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Could Radio/Cell Phones Issues Affect School Safety?

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Cell phones are now things we take for granted.
Always in our hands and at the ready.

But what happens if you don't have your phone, or if there's no signal?

What happens when there is an emergency?

It's a question some Effingham County leaders are now facing.

"911, what's your emergency?"
"We just had a shooting at our school. We have to get out of here."

That was February, 2012.  A frightening 911 call just moments after a gunman opens fire inside Chardon High school in Ohio.  

3 students are killed, 3 more injured.  

Dispatchers get minute by minute updates on what happens, all through a cell phone.

But what would have happened if that person had no bars?

With no calls, would more students have died?

"You rehearse stuff in your mind all the time. What if this happens, what if that happens?" said Effingham County Deputy Bruce Battle.

Effingham County Deputy Bruce Battle has spent 7 years inside Effingham County High School, protecting kids and keeping the peace. And he's been doing it all sometimes without the best communication.

"If it's in an area which is blocked in, some officers are like a hole in the wall," said Battle. "Technically you aren't getting out on anything."

In several Effingham County Schools, cell phones just don't work, and sheriff's radios can also end up in the dark.

"Anytime you get into some of these brick, metal buildings, we have issues with it," explained Effingham County Sheriff Jimmy McDuffie.

Issues that Sheriff Jimmy McDuffie says he's been concerned about since he got into office.

"It would make it so much easier and cut down so much on one of the stress factors we have if something did happen at our schools," said the Sheriff.

McDuffie would like to see BDA's or Bi-Directional Amplifier's put at each school to expand to signal and give radios and his school resource officers a boost.

But those cost $1,000 or more. Multiply that by a dozens schools and budgets become an issue.

"It's a cost factor, and until that day comes, we will work around it like we always have," said McDuffie.

"If it's a priority, which it would be a priority of keeping our kids safe, I would think we would find the money if that's what's needed," explained Randy Shearhouse, Effingham County School Superintendent.

Effingham Schools Superintendent Randy Shearhouse has his staff tuned in to the communication issues, and he wants to make sure parents know the whole truth.

"When you hear there is no communication you wonder well, what's going to happen?" said Shearhouse. "There are ways to communicate. We have at least 3 ways to schools as ways to get out."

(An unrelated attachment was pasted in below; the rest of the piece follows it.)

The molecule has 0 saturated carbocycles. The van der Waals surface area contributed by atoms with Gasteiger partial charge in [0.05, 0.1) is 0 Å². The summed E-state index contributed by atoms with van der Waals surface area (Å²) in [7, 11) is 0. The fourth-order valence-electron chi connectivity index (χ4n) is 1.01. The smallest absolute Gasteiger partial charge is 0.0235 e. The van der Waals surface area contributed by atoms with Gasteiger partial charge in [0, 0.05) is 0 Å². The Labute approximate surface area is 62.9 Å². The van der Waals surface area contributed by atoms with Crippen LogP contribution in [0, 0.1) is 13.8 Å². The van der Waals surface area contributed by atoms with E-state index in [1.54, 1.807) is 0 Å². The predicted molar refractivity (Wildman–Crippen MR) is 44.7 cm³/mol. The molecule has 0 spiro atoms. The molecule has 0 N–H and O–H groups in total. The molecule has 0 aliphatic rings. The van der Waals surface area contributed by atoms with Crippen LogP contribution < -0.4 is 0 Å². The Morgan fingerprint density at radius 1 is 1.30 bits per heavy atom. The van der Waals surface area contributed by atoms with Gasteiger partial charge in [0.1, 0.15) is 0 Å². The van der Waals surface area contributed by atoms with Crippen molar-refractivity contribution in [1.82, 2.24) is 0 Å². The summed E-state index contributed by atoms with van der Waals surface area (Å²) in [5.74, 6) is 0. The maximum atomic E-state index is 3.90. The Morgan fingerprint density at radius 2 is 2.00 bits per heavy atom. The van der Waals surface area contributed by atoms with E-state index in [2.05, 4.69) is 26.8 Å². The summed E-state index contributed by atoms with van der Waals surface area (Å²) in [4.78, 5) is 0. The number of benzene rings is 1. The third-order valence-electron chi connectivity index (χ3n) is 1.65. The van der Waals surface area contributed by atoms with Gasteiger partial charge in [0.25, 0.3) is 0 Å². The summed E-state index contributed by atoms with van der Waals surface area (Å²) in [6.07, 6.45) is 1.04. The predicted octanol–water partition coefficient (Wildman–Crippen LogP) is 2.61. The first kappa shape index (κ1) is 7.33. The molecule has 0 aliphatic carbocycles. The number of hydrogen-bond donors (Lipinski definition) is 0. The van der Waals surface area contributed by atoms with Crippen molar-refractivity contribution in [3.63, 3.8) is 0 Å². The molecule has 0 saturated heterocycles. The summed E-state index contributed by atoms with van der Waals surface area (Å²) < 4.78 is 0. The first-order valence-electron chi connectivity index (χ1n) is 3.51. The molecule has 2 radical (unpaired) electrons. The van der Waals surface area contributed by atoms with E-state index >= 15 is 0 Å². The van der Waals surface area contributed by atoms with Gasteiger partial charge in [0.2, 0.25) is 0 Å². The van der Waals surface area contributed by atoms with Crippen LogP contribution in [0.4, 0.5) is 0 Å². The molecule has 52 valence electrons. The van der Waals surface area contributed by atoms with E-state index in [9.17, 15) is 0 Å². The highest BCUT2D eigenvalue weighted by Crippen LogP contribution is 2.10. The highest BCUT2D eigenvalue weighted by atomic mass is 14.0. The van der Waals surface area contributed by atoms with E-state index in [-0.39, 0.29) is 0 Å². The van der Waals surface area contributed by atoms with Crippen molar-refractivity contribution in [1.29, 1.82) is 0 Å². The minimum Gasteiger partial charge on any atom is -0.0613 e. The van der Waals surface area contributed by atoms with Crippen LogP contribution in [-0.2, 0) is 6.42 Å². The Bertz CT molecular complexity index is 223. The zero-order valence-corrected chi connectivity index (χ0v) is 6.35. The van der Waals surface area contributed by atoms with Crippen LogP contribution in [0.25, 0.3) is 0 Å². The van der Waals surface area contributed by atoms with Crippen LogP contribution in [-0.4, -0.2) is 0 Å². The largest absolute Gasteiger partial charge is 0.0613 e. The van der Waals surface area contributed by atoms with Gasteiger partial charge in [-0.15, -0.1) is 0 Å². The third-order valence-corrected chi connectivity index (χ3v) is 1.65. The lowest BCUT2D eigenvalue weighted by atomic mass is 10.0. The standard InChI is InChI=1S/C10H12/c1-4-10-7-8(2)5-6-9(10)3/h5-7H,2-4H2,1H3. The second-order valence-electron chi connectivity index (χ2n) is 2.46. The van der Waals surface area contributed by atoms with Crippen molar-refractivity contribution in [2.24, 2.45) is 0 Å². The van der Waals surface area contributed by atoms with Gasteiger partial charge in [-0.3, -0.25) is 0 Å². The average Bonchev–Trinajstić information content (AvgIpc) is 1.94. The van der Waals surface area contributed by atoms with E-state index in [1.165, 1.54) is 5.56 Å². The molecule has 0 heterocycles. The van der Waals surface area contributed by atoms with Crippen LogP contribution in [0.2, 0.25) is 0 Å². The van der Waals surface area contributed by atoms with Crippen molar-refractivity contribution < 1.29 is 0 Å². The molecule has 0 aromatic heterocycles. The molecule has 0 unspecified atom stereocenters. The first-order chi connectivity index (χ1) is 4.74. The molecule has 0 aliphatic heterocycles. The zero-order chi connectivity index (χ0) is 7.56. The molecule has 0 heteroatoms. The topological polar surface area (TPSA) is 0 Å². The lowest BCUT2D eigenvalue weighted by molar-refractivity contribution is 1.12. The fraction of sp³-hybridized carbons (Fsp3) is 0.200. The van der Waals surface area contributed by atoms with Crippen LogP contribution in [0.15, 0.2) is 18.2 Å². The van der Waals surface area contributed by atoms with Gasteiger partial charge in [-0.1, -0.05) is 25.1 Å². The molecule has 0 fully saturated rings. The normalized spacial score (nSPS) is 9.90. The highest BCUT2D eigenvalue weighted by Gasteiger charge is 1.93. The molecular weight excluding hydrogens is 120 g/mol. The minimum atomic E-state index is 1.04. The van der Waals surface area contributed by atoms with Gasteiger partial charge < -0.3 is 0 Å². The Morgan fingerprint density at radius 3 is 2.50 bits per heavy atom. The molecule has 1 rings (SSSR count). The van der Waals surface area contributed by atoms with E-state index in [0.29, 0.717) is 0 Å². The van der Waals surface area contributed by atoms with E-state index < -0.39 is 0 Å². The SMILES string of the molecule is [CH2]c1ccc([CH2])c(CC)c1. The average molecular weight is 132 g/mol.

"If I change channels I can get the middle school next door, or the bus yard or buses on the route," pointed out Battle.

With a sheriff's radio, school radio and cell phone on his hip, deputy battle always feels connected to the schools, and emergency services.

"Does it limit what you can do?" I asked the Deputy.
"No. I don't see where it does," said Battle. "Somebody will get the word, even if I have to tell them to run."

Effingham County High School Principal Yancy Ford's phone is another direct link to parents and safety officials.

A text message can hit hundreds of numbers in seconds.

"My emergency number on the portal," Ford shows us. "That message will go out to everybody."

A message that the Sheriff wants all parents to know.

"You are prepared in case something happens?"
"We are prepared."
"The communication issue is not an issue?"
"We will deal with it and will get by."

Even if communication is an issue, Effingham County Sheriff's aren't walking into any potentially dangerous school situation blind.  

For the last decade, The department has held an active shooter exercise every summer.

Its designed to give deputies a hands on lesson in how to handle a crisis in any large building, not just schools.

Effingham County Administrator David Crawley told News 3 he didn't know there was an issue with cell phone service in schools.

But he said improvements they already improvements planned for the law enforcement radio system.

That could cost as much as $2 million to bring the system up to date and end county dead zones.

The County may have to add another tower in the future, which would cost another $1 million dollars.

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